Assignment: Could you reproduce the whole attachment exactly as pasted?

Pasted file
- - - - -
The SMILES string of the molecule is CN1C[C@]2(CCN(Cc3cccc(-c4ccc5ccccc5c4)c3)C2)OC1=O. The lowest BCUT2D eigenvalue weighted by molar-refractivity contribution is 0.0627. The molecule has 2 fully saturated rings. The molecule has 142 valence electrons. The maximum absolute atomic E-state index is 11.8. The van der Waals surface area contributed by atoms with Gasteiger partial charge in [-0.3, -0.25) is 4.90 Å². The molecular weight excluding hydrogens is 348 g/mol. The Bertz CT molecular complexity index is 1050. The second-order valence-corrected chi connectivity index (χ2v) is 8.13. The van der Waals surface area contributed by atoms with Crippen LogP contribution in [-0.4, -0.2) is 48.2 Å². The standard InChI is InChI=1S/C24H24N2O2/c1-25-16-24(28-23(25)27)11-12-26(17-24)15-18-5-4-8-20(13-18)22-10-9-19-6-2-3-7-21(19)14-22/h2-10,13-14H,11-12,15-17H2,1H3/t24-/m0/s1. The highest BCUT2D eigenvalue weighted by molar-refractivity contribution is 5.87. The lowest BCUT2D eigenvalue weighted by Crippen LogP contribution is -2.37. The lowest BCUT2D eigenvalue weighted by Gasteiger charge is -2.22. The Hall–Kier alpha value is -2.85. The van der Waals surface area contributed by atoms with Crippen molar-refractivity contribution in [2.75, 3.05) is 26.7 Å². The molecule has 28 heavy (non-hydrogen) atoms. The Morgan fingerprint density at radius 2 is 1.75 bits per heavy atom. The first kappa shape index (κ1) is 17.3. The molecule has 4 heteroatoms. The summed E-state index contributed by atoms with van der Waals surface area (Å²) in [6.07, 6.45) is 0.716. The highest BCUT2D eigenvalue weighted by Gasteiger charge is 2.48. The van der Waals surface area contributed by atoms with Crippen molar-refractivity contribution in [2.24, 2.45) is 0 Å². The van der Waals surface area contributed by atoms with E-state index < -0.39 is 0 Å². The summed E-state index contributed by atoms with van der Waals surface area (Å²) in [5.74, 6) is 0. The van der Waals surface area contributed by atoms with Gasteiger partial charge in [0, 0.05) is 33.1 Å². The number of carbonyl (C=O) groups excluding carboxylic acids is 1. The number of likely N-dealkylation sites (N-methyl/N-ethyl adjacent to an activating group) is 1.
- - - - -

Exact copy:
The SMILES string of the molecule is CN1C[C@]2(CCN(Cc3cccc(-c4ccc5ccccc5c4)c3)C2)OC1=O. The lowest BCUT2D eigenvalue weighted by molar-refractivity contribution is 0.0627. The molecule has 2 fully saturated rings. The molecule has 142 valence electrons. The maximum absolute atomic E-state index is 11.8. The van der Waals surface area contributed by atoms with Gasteiger partial charge in [-0.3, -0.25) is 4.90 Å². The molecular weight excluding hydrogens is 348 g/mol. The Bertz CT molecular complexity index is 1050. The second-order valence-corrected chi connectivity index (χ2v) is 8.13. The van der Waals surface area contributed by atoms with Crippen LogP contribution in [-0.4, -0.2) is 48.2 Å². The standard InChI is InChI=1S/C24H24N2O2/c1-25-16-24(28-23(25)27)11-12-26(17-24)15-18-5-4-8-20(13-18)22-10-9-19-6-2-3-7-21(19)14-22/h2-10,13-14H,11-12,15-17H2,1H3/t24-/m0/s1. The highest BCUT2D eigenvalue weighted by molar-refractivity contribution is 5.87. The lowest BCUT2D eigenvalue weighted by Crippen LogP contribution is -2.37. The lowest BCUT2D eigenvalue weighted by Gasteiger charge is -2.22. The Hall–Kier alpha value is -2.85. The van der Waals surface area contributed by atoms with Crippen molar-refractivity contribution in [2.75, 3.05) is 26.7 Å². The molecule has 28 heavy (non-hydrogen) atoms. The Morgan fingerprint density at radius 2 is 1.75 bits per heavy atom. The first kappa shape index (κ1) is 17.3. The molecule has 4 heteroatoms. The summed E-state index contributed by atoms with van der Waals surface area (Å²) in [6.07, 6.45) is 0.716. The highest BCUT2D eigenvalue weighted by Gasteiger charge is 2.48. The van der Waals surface area contributed by atoms with Crippen molar-refractivity contribution in [2.24, 2.45) is 0 Å². The van der Waals surface area contributed by atoms with E-state index < -0.39 is 0 Å². The summed E-state index contributed by atoms with van der Waals surface area (Å²) in [5.74, 6) is 0. The van der Waals surface area contributed by atoms with Gasteiger partial charge in [0, 0.05) is 33.1 Å². The number of carbonyl (C=O) groups excluding carboxylic acids is 1. The number of likely N-dealkylation sites (N-methyl/N-ethyl adjacent to an activating group) is 1.